I consider that speaking lived histories involves a great responsibility that cannot be omitted, because decontextualizing them gives the impression of wanting to profit from the raw reality that torments Mayan communities: the racism, something we don’t identify (or recognize) in the film because apparently it is only an individual history. The film avoids delving deeper into the very scenes it presents: the slave labor in coffee plantations, for instance, or the monolingual hegemonic system (of Spanish) that is imposed on the other 24 cultures that exist in the country.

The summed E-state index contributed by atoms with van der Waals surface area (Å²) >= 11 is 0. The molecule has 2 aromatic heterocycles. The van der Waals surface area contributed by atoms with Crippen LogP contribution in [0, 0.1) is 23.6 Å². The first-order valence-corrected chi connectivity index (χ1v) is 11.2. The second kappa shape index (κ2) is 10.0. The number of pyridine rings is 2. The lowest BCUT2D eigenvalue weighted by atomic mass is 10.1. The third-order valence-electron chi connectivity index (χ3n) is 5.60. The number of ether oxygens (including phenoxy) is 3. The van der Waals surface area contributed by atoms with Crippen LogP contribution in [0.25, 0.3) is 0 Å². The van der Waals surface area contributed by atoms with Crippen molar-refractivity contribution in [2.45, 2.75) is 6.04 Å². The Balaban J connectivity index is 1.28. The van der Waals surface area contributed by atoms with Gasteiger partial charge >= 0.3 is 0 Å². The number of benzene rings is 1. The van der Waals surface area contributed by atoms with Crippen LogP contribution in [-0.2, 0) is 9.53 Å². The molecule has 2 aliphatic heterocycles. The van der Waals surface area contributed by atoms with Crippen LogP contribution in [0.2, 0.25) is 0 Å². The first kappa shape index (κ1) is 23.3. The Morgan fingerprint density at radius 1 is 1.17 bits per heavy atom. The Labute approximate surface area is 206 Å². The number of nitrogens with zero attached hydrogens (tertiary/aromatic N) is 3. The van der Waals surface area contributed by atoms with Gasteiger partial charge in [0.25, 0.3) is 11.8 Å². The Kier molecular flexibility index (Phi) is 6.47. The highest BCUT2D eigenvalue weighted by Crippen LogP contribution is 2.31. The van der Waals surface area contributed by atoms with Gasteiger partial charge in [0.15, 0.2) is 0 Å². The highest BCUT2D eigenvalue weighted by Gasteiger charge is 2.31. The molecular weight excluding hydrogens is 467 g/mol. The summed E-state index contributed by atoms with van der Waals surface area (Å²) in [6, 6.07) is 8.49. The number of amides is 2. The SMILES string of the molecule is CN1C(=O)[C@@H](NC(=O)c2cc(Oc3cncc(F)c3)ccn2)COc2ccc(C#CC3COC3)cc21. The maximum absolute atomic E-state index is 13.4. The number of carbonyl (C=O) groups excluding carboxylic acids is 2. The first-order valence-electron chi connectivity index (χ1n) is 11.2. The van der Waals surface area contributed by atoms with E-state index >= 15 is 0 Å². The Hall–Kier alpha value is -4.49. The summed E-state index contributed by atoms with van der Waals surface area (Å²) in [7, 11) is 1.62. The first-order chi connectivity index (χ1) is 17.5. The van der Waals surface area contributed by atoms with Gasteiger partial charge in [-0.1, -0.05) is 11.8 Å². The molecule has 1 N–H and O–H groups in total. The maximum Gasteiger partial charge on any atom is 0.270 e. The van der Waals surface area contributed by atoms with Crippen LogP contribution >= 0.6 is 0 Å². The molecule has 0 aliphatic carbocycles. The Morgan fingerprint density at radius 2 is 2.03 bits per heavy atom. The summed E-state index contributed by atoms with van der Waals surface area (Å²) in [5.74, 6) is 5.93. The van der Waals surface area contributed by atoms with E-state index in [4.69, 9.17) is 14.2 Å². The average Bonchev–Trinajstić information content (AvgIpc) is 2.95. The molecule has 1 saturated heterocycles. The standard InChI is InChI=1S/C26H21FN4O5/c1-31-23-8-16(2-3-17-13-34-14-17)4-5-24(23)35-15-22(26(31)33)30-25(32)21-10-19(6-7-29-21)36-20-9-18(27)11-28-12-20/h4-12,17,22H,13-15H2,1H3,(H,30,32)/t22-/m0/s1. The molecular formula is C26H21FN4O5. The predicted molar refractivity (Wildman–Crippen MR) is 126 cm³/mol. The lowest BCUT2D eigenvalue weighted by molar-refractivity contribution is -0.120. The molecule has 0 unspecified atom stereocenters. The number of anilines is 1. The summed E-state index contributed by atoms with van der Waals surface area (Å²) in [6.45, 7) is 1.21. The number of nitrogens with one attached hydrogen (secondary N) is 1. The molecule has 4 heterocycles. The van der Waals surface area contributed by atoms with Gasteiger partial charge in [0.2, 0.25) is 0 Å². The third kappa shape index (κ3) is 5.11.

The “rural” life portrayed in the film is linked to poverty and is not valorized as another way of living or of conceiving life itself. A way of living that is not based on cement or the destruction of the environment, and that thousands of Mayans defend day by day so that it is not destroyed by extractive industries such as mining, monoculture, and hydroelectricity.

Sandra Xinico Batz

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